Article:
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Saturday, May 25, 2024

The Hunter’s Point of View

Authored by Glenn Falla, Hunting and Conservation Manager at Field & Game Australia, the aftermath of COVID-19 prompted widespread self-reflection, urging individuals to reassess their current lifestyles and strive for balance.

Opinions surrounding hunting can be divisive, often leading to polarizing discussions, yet it’s crucial to respect diverse viewpoints without subjecting anyone to ridicule. However, amidst this discourse, there’s a noticeable resurgence of interest in reconnecting with nature and harvesting wild food in an ethical and sustainable manner, often enjoyed with like-minded friends and family.

Reflecting on recent developments, particularly in Donald, I’ve observed a resurgence in hunters obtaining certificates in Waterfowl Identification, thanks to the efforts of volunteers like Tom Manifold. The training sessions, conducted at the local community centre and subsequent tests by the Game Management Authority, saw high pass rates, attracting participants from far and wide, supported by local businesses like Buloke Firearms and the Donald Field & Game branch.

The commitment shown by individuals like Tom, notably at the young age of 18, is commendable, reflecting positively on their upbringing and dedication to community service. Encouraging licensed hunters to embrace the upcoming season, I urge them to savour their time in the wetlands and share their experiences with newcomers, demonstrating the ethical and sustainable aspects of hunting for wild food.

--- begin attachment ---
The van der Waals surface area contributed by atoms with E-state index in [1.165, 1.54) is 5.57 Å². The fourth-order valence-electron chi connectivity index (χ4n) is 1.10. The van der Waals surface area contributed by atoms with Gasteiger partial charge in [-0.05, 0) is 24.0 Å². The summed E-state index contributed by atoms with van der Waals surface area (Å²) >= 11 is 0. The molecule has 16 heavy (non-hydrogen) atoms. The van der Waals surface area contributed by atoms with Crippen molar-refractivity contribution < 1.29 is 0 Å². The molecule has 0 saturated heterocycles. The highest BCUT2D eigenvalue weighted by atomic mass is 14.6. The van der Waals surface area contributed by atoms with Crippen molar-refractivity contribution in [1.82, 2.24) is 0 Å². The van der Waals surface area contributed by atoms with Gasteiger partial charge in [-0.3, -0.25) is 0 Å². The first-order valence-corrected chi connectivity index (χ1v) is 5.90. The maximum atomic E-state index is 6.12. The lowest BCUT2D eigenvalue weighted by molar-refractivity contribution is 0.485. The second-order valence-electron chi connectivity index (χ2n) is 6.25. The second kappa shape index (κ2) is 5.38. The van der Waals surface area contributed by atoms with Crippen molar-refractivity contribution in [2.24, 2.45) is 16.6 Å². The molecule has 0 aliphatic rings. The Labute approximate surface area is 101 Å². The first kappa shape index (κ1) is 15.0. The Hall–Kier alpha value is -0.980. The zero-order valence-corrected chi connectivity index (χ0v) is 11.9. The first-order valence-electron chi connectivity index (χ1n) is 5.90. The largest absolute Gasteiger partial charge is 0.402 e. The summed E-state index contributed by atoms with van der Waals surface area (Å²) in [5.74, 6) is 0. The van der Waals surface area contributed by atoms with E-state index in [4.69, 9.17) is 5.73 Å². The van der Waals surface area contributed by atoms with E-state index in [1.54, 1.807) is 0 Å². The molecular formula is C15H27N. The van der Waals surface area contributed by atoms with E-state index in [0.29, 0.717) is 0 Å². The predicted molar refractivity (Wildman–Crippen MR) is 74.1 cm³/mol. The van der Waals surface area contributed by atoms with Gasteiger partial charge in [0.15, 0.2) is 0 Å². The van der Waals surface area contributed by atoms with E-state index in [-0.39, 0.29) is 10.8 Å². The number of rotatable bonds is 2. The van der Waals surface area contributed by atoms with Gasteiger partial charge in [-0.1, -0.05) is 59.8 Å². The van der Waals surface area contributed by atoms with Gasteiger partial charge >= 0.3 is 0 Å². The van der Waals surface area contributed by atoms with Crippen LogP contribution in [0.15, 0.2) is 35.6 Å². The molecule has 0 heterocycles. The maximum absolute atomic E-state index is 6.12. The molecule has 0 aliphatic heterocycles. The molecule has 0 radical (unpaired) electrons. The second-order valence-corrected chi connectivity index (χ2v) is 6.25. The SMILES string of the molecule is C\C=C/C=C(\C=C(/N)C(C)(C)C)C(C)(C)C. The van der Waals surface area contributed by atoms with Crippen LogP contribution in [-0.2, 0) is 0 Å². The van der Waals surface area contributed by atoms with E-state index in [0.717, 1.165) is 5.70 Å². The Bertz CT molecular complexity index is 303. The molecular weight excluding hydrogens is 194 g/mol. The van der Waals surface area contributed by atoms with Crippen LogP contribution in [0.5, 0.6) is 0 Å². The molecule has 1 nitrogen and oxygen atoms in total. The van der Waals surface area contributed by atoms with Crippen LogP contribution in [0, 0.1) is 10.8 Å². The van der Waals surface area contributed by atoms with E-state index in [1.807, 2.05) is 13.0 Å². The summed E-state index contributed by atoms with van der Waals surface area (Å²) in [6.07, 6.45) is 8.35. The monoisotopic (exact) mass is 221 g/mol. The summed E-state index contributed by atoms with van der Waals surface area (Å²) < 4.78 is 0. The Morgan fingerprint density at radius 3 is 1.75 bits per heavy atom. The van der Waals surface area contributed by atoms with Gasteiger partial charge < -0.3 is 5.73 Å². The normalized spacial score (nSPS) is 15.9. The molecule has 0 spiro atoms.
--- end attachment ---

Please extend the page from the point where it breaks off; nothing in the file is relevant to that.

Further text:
The post-Covid lifestyle shift has seen many city dwellers opting for a more nomadic existence or relocating to rural areas, seeking a slower pace and greater self-sufficiency. This trend towards self-sustainability, whether through cultivating vegetables or raising animals for consumption, has gained traction among those willing to embrace its responsibilities.

For generations, hunters across the state have enjoyed the bounty of their labour, relishing wild food during camping trips and long after returning home. Donald and its surrounding wetlands hold a rich history of providing wild food for families statewide and even interstate visitors.

While hunting may not appeal to everyone, it remains an integral part of our cultural heritage and natural resource management. Understanding and respecting diverse opinions on this matter is essential for fostering constructive dialogue and mutual understanding within our communities.

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